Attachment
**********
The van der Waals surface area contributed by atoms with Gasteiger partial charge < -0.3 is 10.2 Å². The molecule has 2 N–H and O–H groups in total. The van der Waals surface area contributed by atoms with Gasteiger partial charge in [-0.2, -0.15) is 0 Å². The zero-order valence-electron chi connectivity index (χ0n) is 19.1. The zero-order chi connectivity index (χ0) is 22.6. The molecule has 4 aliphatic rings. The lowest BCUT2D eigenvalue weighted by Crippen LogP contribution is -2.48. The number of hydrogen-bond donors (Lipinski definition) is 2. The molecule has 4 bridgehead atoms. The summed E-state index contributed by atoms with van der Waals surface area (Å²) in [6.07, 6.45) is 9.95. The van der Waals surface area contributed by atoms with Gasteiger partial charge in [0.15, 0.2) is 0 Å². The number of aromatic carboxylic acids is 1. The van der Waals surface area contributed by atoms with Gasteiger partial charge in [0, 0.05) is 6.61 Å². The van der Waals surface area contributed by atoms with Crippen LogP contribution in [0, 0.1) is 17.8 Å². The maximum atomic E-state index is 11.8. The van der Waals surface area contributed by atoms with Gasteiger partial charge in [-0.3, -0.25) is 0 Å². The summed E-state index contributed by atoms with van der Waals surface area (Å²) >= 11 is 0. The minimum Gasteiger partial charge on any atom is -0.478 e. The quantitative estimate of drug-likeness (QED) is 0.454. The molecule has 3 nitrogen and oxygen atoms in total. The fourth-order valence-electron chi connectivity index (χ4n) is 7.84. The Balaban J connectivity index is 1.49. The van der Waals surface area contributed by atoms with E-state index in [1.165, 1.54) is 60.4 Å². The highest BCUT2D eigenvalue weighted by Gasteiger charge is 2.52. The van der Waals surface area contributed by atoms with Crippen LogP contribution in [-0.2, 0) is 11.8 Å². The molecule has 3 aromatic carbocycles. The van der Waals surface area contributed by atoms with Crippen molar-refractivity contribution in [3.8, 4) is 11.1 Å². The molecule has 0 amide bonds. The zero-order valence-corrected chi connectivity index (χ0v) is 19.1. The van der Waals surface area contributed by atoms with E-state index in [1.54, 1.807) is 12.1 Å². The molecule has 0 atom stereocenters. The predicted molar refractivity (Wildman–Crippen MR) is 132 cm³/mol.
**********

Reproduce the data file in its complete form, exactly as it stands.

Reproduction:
The van der Waals surface area contributed by atoms with Gasteiger partial charge < -0.3 is 10.2 Å². The molecule has 2 N–H and O–H groups in total. The van der Waals surface area contributed by atoms with Gasteiger partial charge in [-0.2, -0.15) is 0 Å². The zero-order valence-electron chi connectivity index (χ0n) is 19.1. The zero-order chi connectivity index (χ0) is 22.6. The molecule has 4 aliphatic rings. The lowest BCUT2D eigenvalue weighted by Crippen LogP contribution is -2.48. The number of hydrogen-bond donors (Lipinski definition) is 2. The molecule has 4 bridgehead atoms. The summed E-state index contributed by atoms with van der Waals surface area (Å²) in [6.07, 6.45) is 9.95. The van der Waals surface area contributed by atoms with Gasteiger partial charge in [0.15, 0.2) is 0 Å². The number of aromatic carboxylic acids is 1. The van der Waals surface area contributed by atoms with Gasteiger partial charge in [0, 0.05) is 6.61 Å². The van der Waals surface area contributed by atoms with Crippen LogP contribution in [0, 0.1) is 17.8 Å². The maximum atomic E-state index is 11.8. The van der Waals surface area contributed by atoms with Gasteiger partial charge in [-0.3, -0.25) is 0 Å². The summed E-state index contributed by atoms with van der Waals surface area (Å²) >= 11 is 0. The minimum Gasteiger partial charge on any atom is -0.478 e. The quantitative estimate of drug-likeness (QED) is 0.454. The molecule has 3 nitrogen and oxygen atoms in total. The fourth-order valence-electron chi connectivity index (χ4n) is 7.84. The Balaban J connectivity index is 1.49. The van der Waals surface area contributed by atoms with E-state index in [1.165, 1.54) is 60.4 Å². The highest BCUT2D eigenvalue weighted by Gasteiger charge is 2.52. The van der Waals surface area contributed by atoms with Crippen LogP contribution in [-0.2, 0) is 11.8 Å². The molecule has 3 aromatic carbocycles. The van der Waals surface area contributed by atoms with Crippen molar-refractivity contribution in [3.8, 4) is 11.1 Å². The molecule has 0 amide bonds. The zero-order valence-corrected chi connectivity index (χ0v) is 19.1. The van der Waals surface area contributed by atoms with E-state index in [1.54, 1.807) is 12.1 Å². The molecule has 0 atom stereocenters. The predicted molar refractivity (Wildman–Crippen MR) is 132 cm³/mol.